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Introduction

Since 1930, paraffin dehydrogenation for production of olefins has been used.
Eg: catalytic dehydrogenation of butanes by a chromia-alumina catalyst to
produce butenes, and in 1980 by Houdry to produce isobutylene from isobutene.
However, recent shale boom coupled with increased demand for propene has
made on purpose propene production an attractive process to invest in.

Propene from Propane Dehydrogenation


Basic Chemistry
C3 H 8 C 3 H 6 + H 2
H0298 = +124 kJ/mol
PDH (propane dehydrogenation process) produces propene through converting
propane into propene in the presence of a catalyst under high temperature. The
reaction favours high temperature and low pressure. To mitigate thermal
cracking side reactions, it is usually operated between 580 oC to 650oC and
slightly below atmospheric pressure.
The average yield of PDH is 85 wt% of propane is converted to propene.

Source of raw material (propane)

Recovered from propane rich-liquefied petroleum gas streams from natural


gas processing plants.
Smaller amounts as by-products of petroleum refinery operation from
hydrocracking and fluidized catalytic cracking.

Opportunities

Constant growing propylene need and declining propylene supply (mainly


as byproducts) from traditional sources (Fluidised catalytic cracking &
olefin cracking) created imbalance in supply and demand.
Exploitation of shale gas causes decline in price of propane, the raw
material for Propane Dehydrogenation. (currently looking at 1.06 US
dollars per Gallon)
Decline in propane price increases usage of propane as feedstock in steam
crackers. This shift to lighter feedstock produces less propene so it
reduces propene availability in the market, making it favorable to use
Propane Dehydrogenation.

Combination of low-cost propane with high priced propylene creates


advantage for on purpose production of propylene through
dehydrogenation process
Profitability lies heavily on price differential between propane and
propene.

Competitors

8 projects announced in US, capacity over 3m tons


China building PDH plants, 11 confirmed.

https://sites.google.com/a/intratec.us/intratec-base/home/chemicalprocesses/propylene/propylene-from-propane-via-dehydrogenation-2

Economics advantages
According to the forecast from the US Energy Information Administration (EIA), in
2035, about half of the natural gas production in the US will be from shale gas.
This, along with the increasing trends in both propylene demand and propane
supply, makes the PDH process an attractive chemical route to evaluate, not only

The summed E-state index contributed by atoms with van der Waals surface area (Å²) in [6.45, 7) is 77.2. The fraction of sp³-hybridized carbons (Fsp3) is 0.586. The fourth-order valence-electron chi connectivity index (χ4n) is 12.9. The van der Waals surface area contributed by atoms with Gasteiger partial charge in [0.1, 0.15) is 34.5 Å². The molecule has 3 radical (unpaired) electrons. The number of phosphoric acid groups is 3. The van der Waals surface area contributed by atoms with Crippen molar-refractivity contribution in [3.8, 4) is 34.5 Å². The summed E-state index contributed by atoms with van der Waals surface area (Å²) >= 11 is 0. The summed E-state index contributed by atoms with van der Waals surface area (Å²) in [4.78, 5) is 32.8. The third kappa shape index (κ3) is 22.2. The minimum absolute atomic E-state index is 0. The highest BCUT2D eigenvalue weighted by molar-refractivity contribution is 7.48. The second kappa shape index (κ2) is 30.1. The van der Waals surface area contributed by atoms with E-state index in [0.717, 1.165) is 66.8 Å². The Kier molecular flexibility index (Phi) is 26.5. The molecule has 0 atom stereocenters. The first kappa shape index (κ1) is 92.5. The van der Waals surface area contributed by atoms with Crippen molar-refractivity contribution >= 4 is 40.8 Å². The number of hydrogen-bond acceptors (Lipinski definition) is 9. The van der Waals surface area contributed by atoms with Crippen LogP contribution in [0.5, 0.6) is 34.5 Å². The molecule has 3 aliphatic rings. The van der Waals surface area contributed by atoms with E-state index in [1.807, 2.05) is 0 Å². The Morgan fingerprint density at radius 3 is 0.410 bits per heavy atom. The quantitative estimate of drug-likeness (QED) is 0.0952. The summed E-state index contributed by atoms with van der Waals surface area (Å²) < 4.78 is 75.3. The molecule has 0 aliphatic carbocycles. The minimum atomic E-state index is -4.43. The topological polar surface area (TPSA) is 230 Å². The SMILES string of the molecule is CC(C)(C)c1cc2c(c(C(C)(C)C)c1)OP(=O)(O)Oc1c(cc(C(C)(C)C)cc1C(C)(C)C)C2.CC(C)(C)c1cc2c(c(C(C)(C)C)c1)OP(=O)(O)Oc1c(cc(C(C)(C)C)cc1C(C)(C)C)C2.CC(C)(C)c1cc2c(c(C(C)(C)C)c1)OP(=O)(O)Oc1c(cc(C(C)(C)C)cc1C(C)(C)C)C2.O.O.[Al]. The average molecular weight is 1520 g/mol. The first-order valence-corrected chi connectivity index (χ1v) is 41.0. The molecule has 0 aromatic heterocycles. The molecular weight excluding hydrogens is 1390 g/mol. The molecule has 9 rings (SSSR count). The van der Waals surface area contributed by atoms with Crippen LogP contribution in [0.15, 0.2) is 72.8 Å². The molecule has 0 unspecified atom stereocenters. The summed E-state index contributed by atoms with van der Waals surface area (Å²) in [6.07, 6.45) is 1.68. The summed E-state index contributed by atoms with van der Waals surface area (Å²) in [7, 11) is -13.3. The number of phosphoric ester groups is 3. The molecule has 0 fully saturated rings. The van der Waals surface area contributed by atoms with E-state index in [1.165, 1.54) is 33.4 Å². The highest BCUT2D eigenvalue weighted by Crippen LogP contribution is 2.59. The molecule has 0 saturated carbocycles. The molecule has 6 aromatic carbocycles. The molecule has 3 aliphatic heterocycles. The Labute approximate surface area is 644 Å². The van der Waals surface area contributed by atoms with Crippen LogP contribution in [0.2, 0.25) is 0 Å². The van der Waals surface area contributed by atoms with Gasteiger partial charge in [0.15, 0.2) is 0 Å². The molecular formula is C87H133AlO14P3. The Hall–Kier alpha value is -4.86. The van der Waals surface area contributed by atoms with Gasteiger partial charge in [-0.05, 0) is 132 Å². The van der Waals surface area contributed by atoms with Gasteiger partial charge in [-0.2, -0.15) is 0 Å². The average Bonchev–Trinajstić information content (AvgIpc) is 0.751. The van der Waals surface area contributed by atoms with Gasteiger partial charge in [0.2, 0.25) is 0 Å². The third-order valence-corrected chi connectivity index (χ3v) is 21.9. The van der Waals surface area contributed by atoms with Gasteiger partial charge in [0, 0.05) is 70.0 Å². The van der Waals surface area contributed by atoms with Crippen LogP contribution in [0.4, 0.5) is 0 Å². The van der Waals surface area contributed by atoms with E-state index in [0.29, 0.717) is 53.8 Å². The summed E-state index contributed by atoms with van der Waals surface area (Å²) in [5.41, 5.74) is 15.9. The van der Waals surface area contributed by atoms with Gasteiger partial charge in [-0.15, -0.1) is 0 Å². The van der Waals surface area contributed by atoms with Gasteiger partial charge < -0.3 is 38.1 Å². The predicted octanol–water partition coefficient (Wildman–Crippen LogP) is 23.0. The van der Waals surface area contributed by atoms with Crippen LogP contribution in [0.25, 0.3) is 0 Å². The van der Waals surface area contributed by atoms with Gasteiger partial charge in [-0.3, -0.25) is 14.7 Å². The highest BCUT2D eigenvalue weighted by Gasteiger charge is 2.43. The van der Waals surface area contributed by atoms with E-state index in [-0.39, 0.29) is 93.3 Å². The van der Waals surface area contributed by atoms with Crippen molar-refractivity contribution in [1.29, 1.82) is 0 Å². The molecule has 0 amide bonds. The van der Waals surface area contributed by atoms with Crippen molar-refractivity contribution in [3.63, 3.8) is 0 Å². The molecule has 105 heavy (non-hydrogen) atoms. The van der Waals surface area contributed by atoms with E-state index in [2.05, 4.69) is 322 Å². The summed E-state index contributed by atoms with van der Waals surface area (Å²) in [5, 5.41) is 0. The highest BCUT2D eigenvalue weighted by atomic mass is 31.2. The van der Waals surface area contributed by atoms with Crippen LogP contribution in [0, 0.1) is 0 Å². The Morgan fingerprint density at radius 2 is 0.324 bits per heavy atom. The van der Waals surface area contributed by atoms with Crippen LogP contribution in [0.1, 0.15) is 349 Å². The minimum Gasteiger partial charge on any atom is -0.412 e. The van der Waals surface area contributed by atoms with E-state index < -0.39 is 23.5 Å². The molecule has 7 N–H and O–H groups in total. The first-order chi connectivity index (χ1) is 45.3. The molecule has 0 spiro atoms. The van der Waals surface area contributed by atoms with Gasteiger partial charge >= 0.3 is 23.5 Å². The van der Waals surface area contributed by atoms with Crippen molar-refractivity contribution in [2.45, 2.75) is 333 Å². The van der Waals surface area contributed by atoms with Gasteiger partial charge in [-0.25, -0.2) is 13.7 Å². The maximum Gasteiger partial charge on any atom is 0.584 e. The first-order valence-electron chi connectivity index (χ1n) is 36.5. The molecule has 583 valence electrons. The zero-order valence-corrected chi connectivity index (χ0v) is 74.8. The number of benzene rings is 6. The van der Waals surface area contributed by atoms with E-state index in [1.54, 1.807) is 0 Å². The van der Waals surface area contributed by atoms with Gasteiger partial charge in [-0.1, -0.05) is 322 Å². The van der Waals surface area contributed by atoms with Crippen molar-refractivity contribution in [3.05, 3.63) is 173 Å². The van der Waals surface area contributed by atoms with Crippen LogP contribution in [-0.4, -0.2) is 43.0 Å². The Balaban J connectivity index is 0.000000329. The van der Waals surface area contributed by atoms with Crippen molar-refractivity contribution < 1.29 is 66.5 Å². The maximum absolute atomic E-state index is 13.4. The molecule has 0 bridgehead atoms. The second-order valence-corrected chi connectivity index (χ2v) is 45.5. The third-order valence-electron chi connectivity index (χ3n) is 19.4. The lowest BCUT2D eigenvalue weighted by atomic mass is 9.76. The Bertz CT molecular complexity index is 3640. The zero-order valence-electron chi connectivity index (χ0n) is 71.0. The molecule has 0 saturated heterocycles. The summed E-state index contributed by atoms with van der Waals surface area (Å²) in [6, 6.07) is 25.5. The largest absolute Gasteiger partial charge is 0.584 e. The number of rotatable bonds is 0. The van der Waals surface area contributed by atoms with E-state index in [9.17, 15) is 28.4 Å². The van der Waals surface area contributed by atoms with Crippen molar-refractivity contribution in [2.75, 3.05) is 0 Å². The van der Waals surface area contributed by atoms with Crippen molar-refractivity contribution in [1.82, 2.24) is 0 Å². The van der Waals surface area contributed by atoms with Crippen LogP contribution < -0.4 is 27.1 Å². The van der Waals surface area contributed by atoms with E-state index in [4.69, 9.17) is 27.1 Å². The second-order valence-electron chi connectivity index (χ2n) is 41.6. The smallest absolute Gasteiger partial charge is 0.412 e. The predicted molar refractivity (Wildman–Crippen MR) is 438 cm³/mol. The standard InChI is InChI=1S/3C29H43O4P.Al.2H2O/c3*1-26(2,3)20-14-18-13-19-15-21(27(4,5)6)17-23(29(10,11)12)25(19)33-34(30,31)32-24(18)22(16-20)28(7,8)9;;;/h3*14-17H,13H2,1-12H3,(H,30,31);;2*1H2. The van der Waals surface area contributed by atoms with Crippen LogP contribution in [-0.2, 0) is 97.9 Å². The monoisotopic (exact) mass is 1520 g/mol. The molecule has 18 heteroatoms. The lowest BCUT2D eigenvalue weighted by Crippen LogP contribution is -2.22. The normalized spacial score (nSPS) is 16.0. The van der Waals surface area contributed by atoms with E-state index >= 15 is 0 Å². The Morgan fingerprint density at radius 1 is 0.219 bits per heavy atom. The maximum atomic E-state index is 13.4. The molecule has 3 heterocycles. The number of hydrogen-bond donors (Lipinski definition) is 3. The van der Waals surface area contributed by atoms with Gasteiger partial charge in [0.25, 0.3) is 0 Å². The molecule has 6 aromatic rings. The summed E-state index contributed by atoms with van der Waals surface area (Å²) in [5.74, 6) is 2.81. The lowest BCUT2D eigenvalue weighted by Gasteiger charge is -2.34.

in the US, but also in China, where feedstock propane imported from Middle East
is available at low prices, allowing attractive margins for PDH processes. Intratec
| Technical Analysis Source: US Energy Information Administration (EIA) AOE2012
15

Synthesis Routes

4) Fluidised Bed Dehydrogenation (FBD) from Snamprogetti/Yarsubtez


5) PDH from Linde/BASF

Main differences between the technologies are the type of catalyst and
regeneration methods used, reactor design and operating conditions.

http://www.digitalrefining.com/data/articles/file/221969204.pdf
http://www.cbi.com/images/uploads/tech_sheets/CatofinDehyrogenation-12.pdf

For UOP oleflex,


Purification and reaction
http://base.intratec.us/home/chemical-processes/propylene/propylene-frompropane-via-dehydrogenation
The purification and reaction section consists of four radial-flow reactors, charge and
interstage heaters, and a reactor feed-effluent heat exchanger. It also comprises cooling,
compression and drying of reaction effluent as well as the Continuous Catalyst Regenerator
(CCR) unit.
Product recovery

Reactor effluent (hydrogen-rich stream) separated from hydrocarbon stream in a


cryogenic system to regain 85-93% hydrogen purity. The hydrocarbon liquid
stream then undergoes a selective hydrogenation unit to eliminate diolefins and
acetylenes. Then, product mixture goes into a deethanizer to remove light
hydrocarbons and hydrogen traces from selective hydrogenation in order to
create a recycle stream of unreacted propane without impurities back to the
reactor.
Finally, propene and propane are separated in the propane-propene splitter, with
propene acquired as a vapour and propane as a liquid which gets recycled back
to the reactor.

Challenges faced
http://www.digitalrefining.com/data/articles/file/221969204.pdf
-

Energy intensive process due to endothermic nature of dehydrogenation


reaction.
Propane consumption of a PDH plant typically makes up for more than
80% of all operating cost and more than 60% of the cost of production.
Catalyst deactivation caused by coke formation on catalyst surface needs
to be burned off with air or oxygen.
Following more and more startup of PDH, price of propylene is likely to
decline.

Sustainability

Growing global demand for propene so propene production on purpose


helps fill that gap.
Shale gas exploitation in US leads to low feedstock cost.
Middle East produces abundance of propane so price differential between
propene and propane makes it sustainable.

Safety and Environmental concerns

Operates at high temperature (over 540 oC)


Working with propane and propene which will be flammable.
PDH produces H2 as a by-product which can be used as fuel for the
propane dehydrogenation reaction.
http://www.slideshare.net/intratec/propylene-production-via-propanedehydrogenation-part-2

http://www.propylene-propane-markets-2014.com/media/downloads/8-day-onemathew-george-head-of-exports-indian-oil.pdf
http://flowexpertblog.com/2012/11/23/propane-dehydrogenation-part-1-marketsand-prospects/

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